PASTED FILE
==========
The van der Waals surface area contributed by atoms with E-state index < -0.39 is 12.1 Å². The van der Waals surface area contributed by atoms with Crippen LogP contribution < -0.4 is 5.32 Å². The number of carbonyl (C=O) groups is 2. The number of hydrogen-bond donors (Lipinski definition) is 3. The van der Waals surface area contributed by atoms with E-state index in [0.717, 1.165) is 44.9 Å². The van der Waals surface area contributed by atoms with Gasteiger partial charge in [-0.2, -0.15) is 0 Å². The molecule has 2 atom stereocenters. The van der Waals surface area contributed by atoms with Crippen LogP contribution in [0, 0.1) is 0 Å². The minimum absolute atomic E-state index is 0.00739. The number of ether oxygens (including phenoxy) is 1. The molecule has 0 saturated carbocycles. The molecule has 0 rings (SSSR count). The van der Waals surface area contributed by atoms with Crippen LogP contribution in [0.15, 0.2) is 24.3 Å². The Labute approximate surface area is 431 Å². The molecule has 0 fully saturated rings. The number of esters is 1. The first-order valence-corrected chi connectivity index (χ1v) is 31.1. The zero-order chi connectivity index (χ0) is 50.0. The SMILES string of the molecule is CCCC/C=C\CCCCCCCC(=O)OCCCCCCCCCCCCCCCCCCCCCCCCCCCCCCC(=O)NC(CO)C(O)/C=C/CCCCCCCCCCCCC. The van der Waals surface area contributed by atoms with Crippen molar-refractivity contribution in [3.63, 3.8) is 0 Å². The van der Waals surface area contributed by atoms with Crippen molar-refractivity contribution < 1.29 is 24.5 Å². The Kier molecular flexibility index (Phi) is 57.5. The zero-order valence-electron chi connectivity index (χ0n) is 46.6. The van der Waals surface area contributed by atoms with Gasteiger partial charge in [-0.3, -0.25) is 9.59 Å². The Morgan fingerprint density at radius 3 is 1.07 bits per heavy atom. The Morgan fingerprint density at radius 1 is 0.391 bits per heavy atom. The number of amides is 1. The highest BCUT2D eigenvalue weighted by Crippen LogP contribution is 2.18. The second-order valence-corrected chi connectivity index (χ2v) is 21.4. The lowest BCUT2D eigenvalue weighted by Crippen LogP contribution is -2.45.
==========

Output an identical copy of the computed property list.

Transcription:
The van der Waals surface area contributed by atoms with E-state index < -0.39 is 12.1 Å². The van der Waals surface area contributed by atoms with Crippen LogP contribution < -0.4 is 5.32 Å². The number of carbonyl (C=O) groups is 2. The number of hydrogen-bond donors (Lipinski definition) is 3. The van der Waals surface area contributed by atoms with E-state index in [0.717, 1.165) is 44.9 Å². The van der Waals surface area contributed by atoms with Gasteiger partial charge in [-0.2, -0.15) is 0 Å². The molecule has 2 atom stereocenters. The van der Waals surface area contributed by atoms with Crippen LogP contribution in [0, 0.1) is 0 Å². The minimum absolute atomic E-state index is 0.00739. The number of ether oxygens (including phenoxy) is 1. The molecule has 0 saturated carbocycles. The molecule has 0 rings (SSSR count). The van der Waals surface area contributed by atoms with Crippen LogP contribution in [0.15, 0.2) is 24.3 Å². The Labute approximate surface area is 431 Å². The molecule has 0 fully saturated rings. The number of esters is 1. The first-order valence-corrected chi connectivity index (χ1v) is 31.1. The zero-order chi connectivity index (χ0) is 50.0. The SMILES string of the molecule is CCCC/C=C\CCCCCCCC(=O)OCCCCCCCCCCCCCCCCCCCCCCCCCCCCCCC(=O)NC(CO)C(O)/C=C/CCCCCCCCCCCCC. The van der Waals surface area contributed by atoms with Crippen molar-refractivity contribution in [3.63, 3.8) is 0 Å². The van der Waals surface area contributed by atoms with Crippen molar-refractivity contribution < 1.29 is 24.5 Å². The Kier molecular flexibility index (Phi) is 57.5. The zero-order valence-electron chi connectivity index (χ0n) is 46.6. The van der Waals surface area contributed by atoms with Gasteiger partial charge in [-0.3, -0.25) is 9.59 Å². The Morgan fingerprint density at radius 3 is 1.07 bits per heavy atom. The Morgan fingerprint density at radius 1 is 0.391 bits per heavy atom. The number of amides is 1. The highest BCUT2D eigenvalue weighted by Crippen LogP contribution is 2.18. The second-order valence-corrected chi connectivity index (χ2v) is 21.4. The lowest BCUT2D eigenvalue weighted by Crippen LogP contribution is -2.45.